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According to this movie (around minute 38), if I have two functions with the same local vars, they will use the same space. So the following program, should print 5. Compiling it with gcc results -1218960859. why?

The program:

#include <stdio.h>

void A()
{
    int a;
    printf("%i",a);
}

void B()
{
    int a;
    a = 5;
}

int main()
{
    B();
    A();
    return 0;
}

as requested, here is the output from the disassembler:

0804840c <A>:
 804840c:   55                      push   ebp
 804840d:   89 e5                   mov    ebp,esp
 804840f:   83 ec 28                sub    esp,0x28
 8048412:   8b 45 f4                mov    eax,DWORD PTR [ebp-0xc]
 8048415:   89 44 24 04             mov    DWORD PTR [esp+0x4],eax
 8048419:   c7 04 24 e8 84 04 08    mov    DWORD PTR [esp],0x80484e8
 8048420:   e8 cb fe ff ff          call   80482f0 <printf@plt>
 8048425:   c9                      leave  
 8048426:   c3                      ret    

08048427 <B>:
 8048427:   55                      push   ebp
 8048428:   89 e5                   mov    ebp,esp
 804842a:   83 ec 10                sub    esp,0x10
 804842d:   c7 45 fc 05 00 00 00    mov    DWORD PTR [ebp-0x4],0x5
 8048434:   c9                      leave  
 8048435:   c3                      ret    

08048436 <main>:
 8048436:   55                      push   ebp
 8048437:   89 e5                   mov    ebp,esp
 8048439:   83 e4 f0                and    esp,0xfffffff0
 804843c:   e8 e6 ff ff ff          call   8048427 <B>
 8048441:   e8 c6 ff ff ff          call   804840c <A>
 8048446:   b8 00 00 00 00          mov    eax,0x0
 804844b:   c9                      leave  
 804844c:   c3                      ret    
 804844d:   66 90                   xchg   ax,ax
 804844f:   90                      nop
share|improve this question
38  
"they well use the same space" - that's incorrect. They might. Or they might not. And you can't rely on this either way. –  Mat Oct 24 '13 at 7:06
14  
i wonder what use of this has as an exercise, if one would use this in production code one would get shot. –  Claptrap Oct 24 '13 at 7:35
11  
@claptrap Maybe to learn how the call stack works and understand what the computer is doing under the hood? People are taking this way too seriously. –  Jonathon Reinhart Oct 24 '13 at 7:38
8  
@claptrap Again, it's a learning exercise. The "hoops you have to jump through" all make sense if you understand what is going on at the assembly level. I seriously doubt the OP has any intent of using something like this in a "real" program (if he does, he should be kicked!) –  Jonathon Reinhart Oct 24 '13 at 7:43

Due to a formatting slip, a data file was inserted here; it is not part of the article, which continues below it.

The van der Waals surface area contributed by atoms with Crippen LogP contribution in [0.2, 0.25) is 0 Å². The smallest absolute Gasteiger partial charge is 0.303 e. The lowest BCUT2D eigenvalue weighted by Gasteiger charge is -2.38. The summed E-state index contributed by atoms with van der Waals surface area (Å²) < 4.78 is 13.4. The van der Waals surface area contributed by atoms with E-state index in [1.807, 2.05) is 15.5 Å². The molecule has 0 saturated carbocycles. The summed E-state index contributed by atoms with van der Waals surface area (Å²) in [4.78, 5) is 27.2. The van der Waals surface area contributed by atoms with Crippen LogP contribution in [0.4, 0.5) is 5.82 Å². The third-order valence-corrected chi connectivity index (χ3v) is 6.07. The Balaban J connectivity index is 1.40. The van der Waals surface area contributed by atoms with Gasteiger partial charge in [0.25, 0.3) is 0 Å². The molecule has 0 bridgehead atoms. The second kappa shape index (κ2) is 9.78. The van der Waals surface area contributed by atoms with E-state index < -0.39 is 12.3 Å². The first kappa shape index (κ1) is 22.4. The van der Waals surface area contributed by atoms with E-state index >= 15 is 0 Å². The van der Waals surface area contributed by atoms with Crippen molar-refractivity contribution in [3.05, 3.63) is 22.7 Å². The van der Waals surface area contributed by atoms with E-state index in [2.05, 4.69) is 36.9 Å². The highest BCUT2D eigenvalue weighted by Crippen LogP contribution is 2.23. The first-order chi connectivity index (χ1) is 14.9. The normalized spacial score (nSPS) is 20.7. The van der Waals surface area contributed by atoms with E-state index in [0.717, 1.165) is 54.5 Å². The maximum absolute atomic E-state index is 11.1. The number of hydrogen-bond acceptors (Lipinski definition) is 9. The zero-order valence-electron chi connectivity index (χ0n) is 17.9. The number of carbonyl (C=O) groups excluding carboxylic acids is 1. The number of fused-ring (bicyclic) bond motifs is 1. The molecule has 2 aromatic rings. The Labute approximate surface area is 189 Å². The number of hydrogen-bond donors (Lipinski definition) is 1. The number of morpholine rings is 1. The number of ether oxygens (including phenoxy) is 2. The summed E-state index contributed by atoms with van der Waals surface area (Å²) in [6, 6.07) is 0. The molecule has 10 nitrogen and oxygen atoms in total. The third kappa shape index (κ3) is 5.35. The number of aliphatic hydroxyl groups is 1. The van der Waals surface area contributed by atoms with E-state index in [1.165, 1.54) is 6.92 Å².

9  
The example is misleading to the unsuspecting, because the two local variables have the same name; but this is irrelevant to what's going on: Only the number and type of variables matters. Different names should work exactly the same. –  alexis Oct 24 '13 at 13:50

5 Answers 5

up vote 125 down vote accepted

Yes, yes, this is undefined behavior, because you're using the variable uninitialized1.

However, on the x86 architecture2, this experiment should work. The value isn't "erased" from the stack, and since it's not initialized in B(), that same value should still be there, provided the stack frames are identical.

I'd venture to guess that, since int a is not used inside of void B(), the compiler optimized that code out, and a 5 was never written to that location on the stack. Try adding a printf in B() as well - it just may work.

Also, compiler flags - namely optimization level - will likely affect this experiment as well. Try disabling optimizations by passing -O0 to gcc.

Edit: I just compiled your code with gcc -O0 (64-bit), and indeed, the program prints 5, as one familiar with the call stack would expect. In fact, it worked even without -O0. A 32-bit build may behave differently.

Disclaimer: Don't ever, ever use something like this in "real" code!

1 - There's a debate going on below about whether or not this is officially "UB", or just unpredictable.

2 - Also x64, and probably every other architecture that uses a call stack (at least ones with an MMU)


Let's take a look at a reason why it didn't work. This is best seen in 32 bit, so I will compile with -m32.

$ gcc --version
gcc (GCC) 4.7.2 20120921 (Red Hat 4.7.2-2)

I compiled with $ gcc -m32 -O0 test.c (Optimizations disabled). When I run this, it prints garbage.

Looking at $ objdump -Mintel -d ./a.out:

080483ec <A>:
 80483ec:   55                      push   ebp
 80483ed:   89 e5                   mov    ebp,esp
 80483ef:   83 ec 28                sub    esp,0x28
 80483f2:   8b 45 f4                mov    eax,DWORD PTR [ebp-0xc]
 80483f5:   89 44 24 04             mov    DWORD PTR [esp+0x4],eax